The double doors of the court room open as a group of men and women enter, dressed in their Calvin Klein neck ties and form-fitting pencil skirts. No music beats syncopate the sounds of their footsteps as they make their way toward the stand. Judge Mills does not have his gavel at hand waiting to preside over the legal woes of biter exes. This isn’t an episode of “The People’s Court.” Welcome to the National Championship Tournament for the most talented mock trial teams worldwide.
In general, mock trial is a team of college students who act as attorneys and witnesses in an attempt to simulate a fake trial based on real case laws and rules of evidence. Although some participate in mock trial as a tool to enhance such skills as public speaking, a main goal of the program is to give students experience in law and a sense of whether or not their goals to become lawyers are tangible.
On the road to achieving Nationals success, the UC Irvine mock trial team makes the process seem like child’s play due to their 7-1 record. At Regionals, they faced their archrivals and the Regional winners for seven consecutive years, UCLA. Toward the end of the competition, UCI and UCLA were tied for first place. However, due to the nature of tie-breaking procedures, UCI ended up with second place and UCLA with first. Since UCI was one of the top two teams in the competition, they were automatically accepted into Nationals.
On April 4-6, 2008, UCI’s mock trial team competed at Nationals in St. Paul, Minnesota. It was their first time in Nationals since the program was officially established in 2005 through the persistent efforts of fourth-year English major, Nada Rastad. Few third-year programs ever make it as far as Nationals, but they did not let their newcomer status define the quality of their performance. Surrounded by a slew of 63 other highly talented mock trial teams, the underdogs were able to snag 12th place in the competition.
Continuing the winning streak, first-year undeclared major Brisa Simmons was given an All-American Attorney award, and third-year history major Mitchell Davis was given an All-American Witness award. Only 20 of each award are given to the best individual attorneys and witnesses in the competition. “I’m not going to lie, I cried,” Simmons chuckled about her win, “it was unreal. It’s really nice to see so much work really payoff.”
UCI Mock Trial president Marissa Oxman credited the team’s success to the level of camaraderie that the team shares, as well as the leadership of their coaches that are practicing attorneys around the area. Throughout the intense practices, the members were constantly there for each other’s beck and call.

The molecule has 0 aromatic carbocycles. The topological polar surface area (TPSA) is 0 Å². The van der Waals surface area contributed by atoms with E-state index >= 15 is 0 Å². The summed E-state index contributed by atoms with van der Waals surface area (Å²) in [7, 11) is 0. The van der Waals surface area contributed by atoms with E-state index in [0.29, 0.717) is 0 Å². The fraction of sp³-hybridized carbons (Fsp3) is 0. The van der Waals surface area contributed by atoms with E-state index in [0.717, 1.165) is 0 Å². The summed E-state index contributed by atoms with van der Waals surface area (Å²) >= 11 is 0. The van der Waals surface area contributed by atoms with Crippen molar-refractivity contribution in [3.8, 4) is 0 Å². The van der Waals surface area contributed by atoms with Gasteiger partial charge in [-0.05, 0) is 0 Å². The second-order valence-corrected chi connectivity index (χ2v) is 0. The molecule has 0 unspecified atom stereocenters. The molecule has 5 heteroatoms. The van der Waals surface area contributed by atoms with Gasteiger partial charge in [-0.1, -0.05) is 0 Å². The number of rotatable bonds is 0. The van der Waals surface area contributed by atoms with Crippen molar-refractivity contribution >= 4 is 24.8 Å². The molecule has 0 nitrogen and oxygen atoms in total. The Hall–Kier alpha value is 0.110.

Although they presently hold a prestigious reputation, the mock trial team has also had its share of road blocks. In addition to a fluctuation of committed members during its first two years, the club also had to face a battle with administration over the worth of the program on campus. With few outlets for prospective law students to turn to, Oxman emphasized that the team’s necessity to the university was often overlooked.
“We’re hoping that by doing well competitively and including as much of the student body as we can, that we’ll get the university to start recognizing that this is something that they should support and that they should advertise to the rest of the community,” Oxman said.
This is a battle that they have gradually won. According to Oxman, the team managed to get the university to create a course that will be available in fall 2009. The class, “The Art of Trial Law,” will be instructed by one of their team’s coaches. This class is intended to provide a noncompetitive avenue for people who either don’t have the skills needed for mock trial or aren’t ready to compete in the courtroom yet. “The Art of Trial Law” will cover the basics on mock trial and trial law.
With their first Nationals win behind them, Oxman remains optimistic about the future of UCI Mock Trial. She and other members are currently strategizing ways in which to train more efficiently since they start training at the end of September, while state colleges have the narrow advantage of starting in August. Knowing that they could now be powerhouses despite their relative newness, one of their main goals remains to be on top. “UCLA has been the top team in Southern California for a very long time and we want to take them out,” she said.
Although Oxman is evidently proud of what the team has accomplished in its past three years, she is sure to point out that the intrinsic rewards were the real sense of accomplishment. “I just absolutely had an amazing experience this year,” she said, “it’s a lot of work, but when it comes down to the end, it’s exhilarating.”